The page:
Although our full programme will not be released until after Easter, we will be posting some details before then. As with last year, there will be no one big over-arching theme, but a number of sub-themes are emerging. One is the events of 1918, in Ireland, Britain and the wider European perspective. In many countries, 1918 did not mean an end to war.
We are also looking at history as mediated through the visual arts, with confirmed speakers including National Gallery of Ireland curator Niamh MacNally on Margaret Clarke (nee Crilley), about whom she curated a very successful exhibition in 2017.
Peter Murray, former Director of Cork’s Crawford Art Gallery, will speak about George Victor du Noyer. Murray co-curated the fantastic exhibition about du Noyer at the Crawford which ends on 24 February.
We are also very honoured that we will be linking with the Coming Home: Art and the Great Hunger exhibition, which will be at the West Cork Arts Centre in Skibbereen from July-October this year. This exhibition brings the largest collection of Famine-inspired art to Ireland from the Great Hunger Museum at Quinnipiac University in the US. Its curator Niamh O’Sullivan will speak at the West Cork History Festival
We are delighted to announce that David Edwards of UCC has agreed to join the WCHF Festival Committee.
David Edwards is Senior Lecturer in History at University College Cork. He is a graduate of TCD and went to UCC in 1993, teaching and researching in the area of late medieval and early modern Ireland. His current principal project focuses on the career and estate of the ‘New English’ adventurer Richard Boyle, first earl of Cork, whose land-grabbing activities in Munster and parts of Connacht and Leinster helped to transform the social and economic life of early seventeenth-century Ireland. He spoke on the first Earl at the 2017 Festival.
Rabbi Julia Neuberger, one of the panel members for our second session on the First World War and Ireland, looking at Commemoration.
Professor Marianne Elliott speaking to a packed tent on “Sectarianism in Ireland: Its History and Impact on the Northern Ireland Peace Process”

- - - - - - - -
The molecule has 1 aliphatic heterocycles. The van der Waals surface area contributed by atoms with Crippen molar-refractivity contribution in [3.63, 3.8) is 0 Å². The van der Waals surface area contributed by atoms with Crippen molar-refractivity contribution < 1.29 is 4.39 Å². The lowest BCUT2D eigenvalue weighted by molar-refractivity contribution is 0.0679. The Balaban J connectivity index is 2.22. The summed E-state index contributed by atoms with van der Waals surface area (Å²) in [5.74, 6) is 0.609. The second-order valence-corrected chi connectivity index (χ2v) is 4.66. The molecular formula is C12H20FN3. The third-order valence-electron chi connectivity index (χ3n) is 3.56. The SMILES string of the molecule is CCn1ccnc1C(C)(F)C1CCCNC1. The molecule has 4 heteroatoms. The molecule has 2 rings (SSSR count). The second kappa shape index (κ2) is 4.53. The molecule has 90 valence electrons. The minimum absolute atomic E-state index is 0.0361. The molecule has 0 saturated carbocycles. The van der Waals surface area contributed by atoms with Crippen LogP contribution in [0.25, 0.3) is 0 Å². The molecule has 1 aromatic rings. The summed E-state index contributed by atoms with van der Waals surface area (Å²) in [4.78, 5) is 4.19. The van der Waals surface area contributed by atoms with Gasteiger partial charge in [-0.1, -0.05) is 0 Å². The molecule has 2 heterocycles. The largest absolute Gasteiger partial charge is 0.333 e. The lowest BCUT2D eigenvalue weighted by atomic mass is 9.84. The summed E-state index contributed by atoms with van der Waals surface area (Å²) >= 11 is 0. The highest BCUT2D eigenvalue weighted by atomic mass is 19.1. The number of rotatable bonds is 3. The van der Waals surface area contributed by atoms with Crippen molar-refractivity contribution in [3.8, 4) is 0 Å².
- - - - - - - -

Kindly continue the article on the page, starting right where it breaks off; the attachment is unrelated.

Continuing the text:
Lar Joye from the National Museum of Ireland talking about Duelling in Ireland – on the table in front of him is an 18th century duelling pistol which he brought with him, and which the audience were allowed to handle after the talk.
Michael Dobbs, our closing speaker, in full flow on “Life, Lust and Liquor: how House of Cards wrote itself” and other stories. The portraits of historical figures which can be seen behind him were specially produced for the West Cork History Festival by artist Harriet Selka https://www.harrietselka.com/
Michael Dobbs, Dee Forbes and David Puttnam at Lord Dobbs’ talk
Pointing the way out after a fantastic inaugural Festival …..
As the Festival starts in earnest, a few tickets are still available for the Festival Dinner tomorrow evening, catered by Good Things Café. Buy your tickets via our website. The fantastic menu can be seen here:
We’re getting ready for the first ever West Cork History Festival, starting this evening at 19.30 with our opening lecture by Professor Roy Foster on “A Fair People: antagonism and conflict in Irish history” and then a screening of the film Rebel Rossa. A few tickets are still available via our website, today from 11-2pm in the Arts Festival Box Office in Skibbereen Town Hall and on the door on the day. Please note all parking is at Liss Ard, the property adjoining Rosebank where the Festival is taking place.
Our second session focusing on Ireland and the First World War will look at commemoration. The panellists are writers Kevin Myers and Ruth Dudley Edwards, Rabbi Julia Neuberger, Professor Nigel Biggar and Professor Eunan O’Halpin.
Professor Eunan O’Halpin is Professor of Contemporary Irish History at Trinity College Dublin. He has published widely on aspects of twentieth century Irish and British history. A founding co-editor of the series Documents on Irish Foreign Policy, he is also a member of the Irish government’s Expert Advisory Group on Commemorations (2012-).
Professor Nigel Biggar is Regius Professor of Moral and Pastoral Theology, and Director of the McDonald Centre for Theology, Ethics, and Public Life, at the University of Oxford. He was previously Chair of Theology and Ethics at Trinity College, Dublin.
Julia Neuberger is a rabbi, British crossbench peer, social commentator and writer. She is Senior Rabbi at the West London Synagogue and one of the first two female rabbis in the UK.
Ruth Dudley-Edwards is a prize-winning writer whose most recent book is The Seven — The Lives and Legacies of the Founding Fathers of the Irish Republic. She has written for almost every national newspaper in the Republic of Ireland and the United Kingdom.
Kevin Myers has been a newspaper columnist since 1981 – but has been writing about the Irish involvement in the Great War since 1979. He reported on the Northern Troubles in the 1970s and the Bosnian Civil War in the 1990s.